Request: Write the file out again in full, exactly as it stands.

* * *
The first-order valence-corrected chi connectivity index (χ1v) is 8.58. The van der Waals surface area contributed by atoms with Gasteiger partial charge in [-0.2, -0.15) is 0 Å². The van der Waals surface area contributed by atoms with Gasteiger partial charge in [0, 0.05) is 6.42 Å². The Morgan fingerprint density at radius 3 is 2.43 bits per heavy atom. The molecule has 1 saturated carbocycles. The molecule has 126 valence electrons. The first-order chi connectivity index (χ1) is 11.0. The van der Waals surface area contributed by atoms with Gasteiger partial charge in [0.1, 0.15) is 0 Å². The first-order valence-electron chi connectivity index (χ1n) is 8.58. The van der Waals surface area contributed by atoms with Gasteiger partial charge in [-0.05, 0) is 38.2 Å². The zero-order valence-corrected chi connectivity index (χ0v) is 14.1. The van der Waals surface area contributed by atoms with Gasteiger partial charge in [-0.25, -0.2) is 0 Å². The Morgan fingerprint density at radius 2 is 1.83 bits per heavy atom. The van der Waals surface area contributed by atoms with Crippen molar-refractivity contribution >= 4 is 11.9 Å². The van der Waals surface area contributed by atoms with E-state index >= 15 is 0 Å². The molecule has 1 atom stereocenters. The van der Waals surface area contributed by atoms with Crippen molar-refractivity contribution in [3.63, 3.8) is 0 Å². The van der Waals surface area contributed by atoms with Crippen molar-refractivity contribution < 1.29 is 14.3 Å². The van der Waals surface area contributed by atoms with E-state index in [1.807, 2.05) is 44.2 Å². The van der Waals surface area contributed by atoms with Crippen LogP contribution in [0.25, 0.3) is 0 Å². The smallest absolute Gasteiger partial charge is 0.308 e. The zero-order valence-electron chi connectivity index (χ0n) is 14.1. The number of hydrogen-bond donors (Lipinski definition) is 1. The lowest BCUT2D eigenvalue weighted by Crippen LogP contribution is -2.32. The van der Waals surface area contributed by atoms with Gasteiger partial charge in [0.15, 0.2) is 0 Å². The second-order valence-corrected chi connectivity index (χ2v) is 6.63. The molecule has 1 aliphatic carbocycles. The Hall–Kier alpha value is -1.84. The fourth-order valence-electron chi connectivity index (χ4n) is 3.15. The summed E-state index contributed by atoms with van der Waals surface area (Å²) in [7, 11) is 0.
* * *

The first-order valence-corrected chi connectivity index (χ1v) is 8.58. The van der Waals surface area contributed by atoms with Gasteiger partial charge in [-0.2, -0.15) is 0 Å². The van der Waals surface area contributed by atoms with Gasteiger partial charge in [0, 0.05) is 6.42 Å². The Morgan fingerprint density at radius 3 is 2.43 bits per heavy atom. The molecule has 1 saturated carbocycles. The molecule has 126 valence electrons. The first-order chi connectivity index (χ1) is 11.0. The van der Waals surface area contributed by atoms with Gasteiger partial charge in [0.1, 0.15) is 0 Å². The first-order valence-electron chi connectivity index (χ1n) is 8.58. The van der Waals surface area contributed by atoms with Gasteiger partial charge in [-0.05, 0) is 38.2 Å². The zero-order valence-corrected chi connectivity index (χ0v) is 14.1. The van der Waals surface area contributed by atoms with Gasteiger partial charge in [-0.25, -0.2) is 0 Å². The Morgan fingerprint density at radius 2 is 1.83 bits per heavy atom. The van der Waals surface area contributed by atoms with Crippen molar-refractivity contribution >= 4 is 11.9 Å². The van der Waals surface area contributed by atoms with E-state index >= 15 is 0 Å². The molecule has 1 atom stereocenters. The van der Waals surface area contributed by atoms with Crippen molar-refractivity contribution in [3.63, 3.8) is 0 Å². The van der Waals surface area contributed by atoms with Crippen molar-refractivity contribution < 1.29 is 14.3 Å². The van der Waals surface area contributed by atoms with E-state index in [1.807, 2.05) is 44.2 Å². The van der Waals surface area contributed by atoms with Crippen LogP contribution in [0.25, 0.3) is 0 Å². The smallest absolute Gasteiger partial charge is 0.308 e. The zero-order valence-electron chi connectivity index (χ0n) is 14.1. The number of hydrogen-bond donors (Lipinski definition) is 1. The lowest BCUT2D eigenvalue weighted by Crippen LogP contribution is -2.32. The van der Waals surface area contributed by atoms with Gasteiger partial charge in [0.15, 0.2) is 0 Å². The second-order valence-corrected chi connectivity index (χ2v) is 6.63. The molecule has 1 aliphatic carbocycles. The Hall–Kier alpha value is -1.84. The fourth-order valence-electron chi connectivity index (χ4n) is 3.15. The summed E-state index contributed by atoms with van der Waals surface area (Å²) in [7, 11) is 0.